By Greg Mills, the director of the Brenthurst Foundation in South Africa, was a special adviser to the NATO-led International Security Assistance Force in Afghanistan from May to September. A version of this article was originally published in The International Herald Tribune (THE NEW YORK TIMES, 18/09/06):
IF the past five years of increasingly violent fighting in Afghanistan have proved anything, it is this: The Taliban and their allies cannot be beaten by military means alone. Perhaps, then, the moment has come to talk to the Taliban and other insurgents.
But before we do anything, we have to understand them. Nearly half of Afghanistan’s population is Pashtun, the ethnic group from which the Taliban draw the bulk of their foot soldiers and supporters. In the international effort to shift the population’s loyalties away from the Taliban, the Pashtuns have, not surprisingly, proved more resistant than the country’s other main groups, the Tajiks, Hazara and Uzbeks. But for all four groups, the American and other members of the International Security Assistance Force now in Afghanistan are visitors, probably temporary and increasingly unwelcome, like the British colonizers and Soviets before them.
Though the Taliban came to be loathed by most non-Pashtuns, it’s important to remember that initially their efforts to restore security after the chaotic collapse of Communist rule in the mid-1990’s were applauded. Some Afghans maintain that it was only after non-Afghans, especially Arabs, began to exert control over the movement in the late 1990’s that the Taliban became sinister and brutal. Memories of their early role might explain why many Afghans are prepared to turn a blind eye to their resurgence.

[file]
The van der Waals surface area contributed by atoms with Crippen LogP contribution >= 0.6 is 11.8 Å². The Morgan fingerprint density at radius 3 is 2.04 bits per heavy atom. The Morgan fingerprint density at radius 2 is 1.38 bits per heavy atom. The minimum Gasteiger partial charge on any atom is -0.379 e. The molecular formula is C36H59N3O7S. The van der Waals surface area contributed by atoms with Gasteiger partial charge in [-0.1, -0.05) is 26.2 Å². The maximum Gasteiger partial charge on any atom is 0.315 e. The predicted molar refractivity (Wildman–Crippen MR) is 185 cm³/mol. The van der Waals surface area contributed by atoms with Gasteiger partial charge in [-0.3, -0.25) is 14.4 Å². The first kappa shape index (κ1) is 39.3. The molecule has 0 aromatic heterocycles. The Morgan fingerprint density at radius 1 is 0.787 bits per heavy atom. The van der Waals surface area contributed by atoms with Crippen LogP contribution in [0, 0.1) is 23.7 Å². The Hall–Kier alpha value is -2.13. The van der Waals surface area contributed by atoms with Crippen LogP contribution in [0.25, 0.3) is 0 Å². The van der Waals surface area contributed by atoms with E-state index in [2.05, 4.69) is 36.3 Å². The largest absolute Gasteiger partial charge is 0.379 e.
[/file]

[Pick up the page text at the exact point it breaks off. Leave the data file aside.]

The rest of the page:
But it’s also important to remember that the insurgency consists of more than just the Taliban. To describe anti-coalition forces in the country as a single entity is to ignore their important differences and hamper our ability to negotiate. The Taliban are allied predominantly to the Pashtun ethnic cause, and their alliance with the relatively affluent Qaeda seems more a marriage of convenience than ideology, given Afghans’ mistrust of Arabs; another major jihadi group, the Hezb-i-Islami, seems interested above all in gaining power for its leader, Gulbuddin Hekmatyar.
And just as Afghanistan itself is riven by ethnic divisions, within each group in the insurgency, tribe, clan or family membership often transcends other loyalties. These competing objectives afford us opportunities to split and co-opt these groups even as we seek militarily to deny them sanctuary in Afghanistan and Pakistan, and we can’t do that if we lump them all together as terrorists.
It is often forgotten that before 9/11 there was an active round of international diplomacy aimed at engaging the Taliban. Then, as now, engagement did not mean endorsement.
In October 2000, the Taliban’s leader, Mullah Muhammad Omar, agreed to open indirect negotiations with the opposition Northern Alliance via the United Nations to try to halt the civil war. This failed in the main because of the Qaeda attack on the Navy destroyer Cole in Yemen, and the realization that Afghanistan was increasingly under the sway of Osama bin Laden and dependent on his coffers.
This doesn’t mean that we should stop pressuring the Taliban militarily. But the West needs to take heed of one of the first principles of counterinsurgency: Know your enemy. They, too, have hopes, fears and aspirations that are not necessarily in conflict with our own, or, more important, the Afghan government’s. Where common ground can be identified, political accommodation and an end to the violence may just be achievable.